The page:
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POSTED April 17, 2013 9:22 p.m.




APPEALS COURT HEARS CHALLENGE TO GAY THERAPY BAN: SAN FRANCISCO (AP) — California's novel law seeking to ban licensed counselors from trying to turn gay teens straight is boiling down to a question over whether the therapy is free speech or a medical treatment that can be regulated by government.

It's the "pivot point" of the legal debate, Judge Morgan Christen of the 9th U.S. Circuit Court of Appeals said Wednesday.

Morgan and two other judges on the nation's largest federal appellate court considered 90 minutes of legal arguments over the ban on "sexual-orientation change" counseling of minors, which other states are considering.

The three-judge panel is considering two challenges to the law approved in California last fall. It took no action Wednesday and will issue a written ruling later.

The law was to go into effect Jan. 1, but the court put it on hold pending its decision.

Chief Judge Alex Kozinski noted the U.S. Supreme Court struck down a California ban of violent video games because the state failed to show a compelling reason to infringe on game-makers free speech rights to manufacture the products.

He said it appeared the same argument could be applied to the evidence lawmakers relied on in passing the prohibition on sexual-orientation change therapy.

5 HURT AS SUV CLIPS BUS, RUNS INTO OC RESTAURANT : SANTA ANA  (AP) — Authorities in say an SUV collided with a school bus then crashed into a Santa Ana fast-food restaurant and injured five people.

Police Cpl. Anthony Bertagna says the Ford Explorer driven by a 50-year-old man clipped the bus at about 12:30 p.m. Wednesday.

County fire Capt. Jon Muir tells the Orange County Register ( the SUV jumped a curb, smashed through the front of Big K's Burgers and into a table where a family of three was eating. A mother and son had only minor injuries but the father was trapped under the Explorer, had to be extricated and was hospitalized with serious injuries.

Another mother and a 5-year-old girl also had minor injuries. The drivers of the two vehicles and the only child on the bus were not hurt.

CALIF. BILL TO THWART ANIMAL INVESTIGATIONS KILLED: SACRAMENTO AP) — After weeks of opposition from animal welfare advocates, labor groups and First Amendment experts, a California assembly member withdrew a bill that would limit undercover abuse investigations before it could advance past its first step.

California now joins Arkansas and Wyoming in declining in recent weeks to advance bills that seek to punish the documenter of farm animal abuse rather than the abuse itself.

In Tennessee, however, lawmakers on Wednesday were close to approving a bill similar to the one in California.

The California bill introduced by Jim Patterson, R-Fresno, originally would have required anyone collecting evidence of abuse to turn it over to law enforcement within 48 hours or be guilty of an infraction, which advocates say does not allow enough time to show a pattern of illegal activity under federal humane handling and food safety laws. In an effort to ease criticism, he amended the bill last week to increase reporting time to 120-hours.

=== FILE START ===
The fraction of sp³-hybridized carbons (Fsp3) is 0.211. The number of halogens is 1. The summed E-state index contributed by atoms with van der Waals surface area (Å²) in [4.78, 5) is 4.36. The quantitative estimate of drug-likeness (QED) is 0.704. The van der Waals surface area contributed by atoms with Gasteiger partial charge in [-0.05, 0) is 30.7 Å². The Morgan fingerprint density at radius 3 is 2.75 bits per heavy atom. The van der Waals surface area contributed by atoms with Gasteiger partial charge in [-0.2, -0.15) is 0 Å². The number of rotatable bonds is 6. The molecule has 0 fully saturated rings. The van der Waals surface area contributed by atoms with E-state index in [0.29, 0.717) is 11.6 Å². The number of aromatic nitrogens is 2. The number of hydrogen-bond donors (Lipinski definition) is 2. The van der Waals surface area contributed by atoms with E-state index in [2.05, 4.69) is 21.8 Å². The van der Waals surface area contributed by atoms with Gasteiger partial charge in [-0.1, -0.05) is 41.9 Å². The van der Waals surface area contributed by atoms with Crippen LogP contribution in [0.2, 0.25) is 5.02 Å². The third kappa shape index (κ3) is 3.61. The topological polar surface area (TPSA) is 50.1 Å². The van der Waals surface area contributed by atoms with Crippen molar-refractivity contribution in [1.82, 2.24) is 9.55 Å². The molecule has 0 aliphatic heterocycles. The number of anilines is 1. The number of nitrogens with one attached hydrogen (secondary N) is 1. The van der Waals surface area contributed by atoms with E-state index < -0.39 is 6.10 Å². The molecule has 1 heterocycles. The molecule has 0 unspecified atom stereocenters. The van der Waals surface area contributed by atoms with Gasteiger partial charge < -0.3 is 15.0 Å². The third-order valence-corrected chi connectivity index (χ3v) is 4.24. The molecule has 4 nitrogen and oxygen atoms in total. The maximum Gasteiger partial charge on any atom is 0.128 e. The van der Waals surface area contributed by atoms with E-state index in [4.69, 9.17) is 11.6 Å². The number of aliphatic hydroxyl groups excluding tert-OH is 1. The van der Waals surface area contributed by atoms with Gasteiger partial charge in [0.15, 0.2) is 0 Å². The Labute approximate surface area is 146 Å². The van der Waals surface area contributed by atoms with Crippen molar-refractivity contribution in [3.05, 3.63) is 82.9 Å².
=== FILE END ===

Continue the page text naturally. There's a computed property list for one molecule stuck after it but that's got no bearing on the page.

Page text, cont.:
CALIF. UTILITIES COMMISSION HEAD GETS GRILLING: SACRAMENTO  (AP) — Lawmakers grilled the California Public Utilities Commission's executive director about a recent report on the agency's poor safety culture, and ordered him to return to Sacramento next week with a plan to fix the problem.

Members of an Assembly budget subcommittee said Wednesday the report raised serious concerns about whether the agency had done enough to improve oversight of the utilities it regulates since the deadly 2010 pipeline explosion in San Bruno.

The confidential survey of commission staff by Business Advantage Consulting highlights employees' concerns that the CPUC doesn't prioritize safety and has a cozy relationship with industry.

Executive director Paul Clanon testified at the hearing that it will take several more years to instill a focus on safety, and he plans to use the findings to develop strategies for broader accountability.

13-YEAR-OLD BOY KILLS SELF AFTER RUNNING AWAY: PALMDALE  (AP) — A 13-year-old boy who apparently took his father's gun when he ran away from home shot himself in a restaurant and later died at a hospital, authorities said.

Nigel Hardy had been suspended from Hillview Middle School in Palmdale and was last seen by family members on Monday morning.

His father later learned his gun was missing and found a suicide note in the boy's room, according to published reports.

That evening the boy ate at a restaurant in Rosamond about 20 miles north of his home. He sat alone for at least 90 minutes before asking for a piece of paper on which he wrote a telephone number, restaurant owner Jin Hur told the Antelope Valley Press.

Then he pulled out a .45 pistol and shot himself, Hur said.

"He told my waiter to do him a favor, to call his dad. That's the last words he said, and he shot himself," Hur told the newspaper.

LAFD TO REASSIGN MANY FIREFIGHTERS TO AMBULANCES: LOS ANGELES (AP) — Dozens of Los Angeles firefighters will be reassigned from fire engines to ambulances as the agency deals with a sharp increase in emergency medical calls.

Fire Chief Brian Cummings announced the reassignments Tuesday, saying the reassignments are necessary as firefighters' primary workload shifts away from fighting fires.

The Los Angeles Times finds medical emergencies account for more than 80 percent of 911 responses.

Labor groups representing firefighters and department commanders decried the change, warning it would put firefighters at greater risk.

The newspaper says the chief's plan, which takes effect May 5, would reassign about 60 firefighters citywide to ambulances.

The Fire Department has been criticized for months over its 911 response times.



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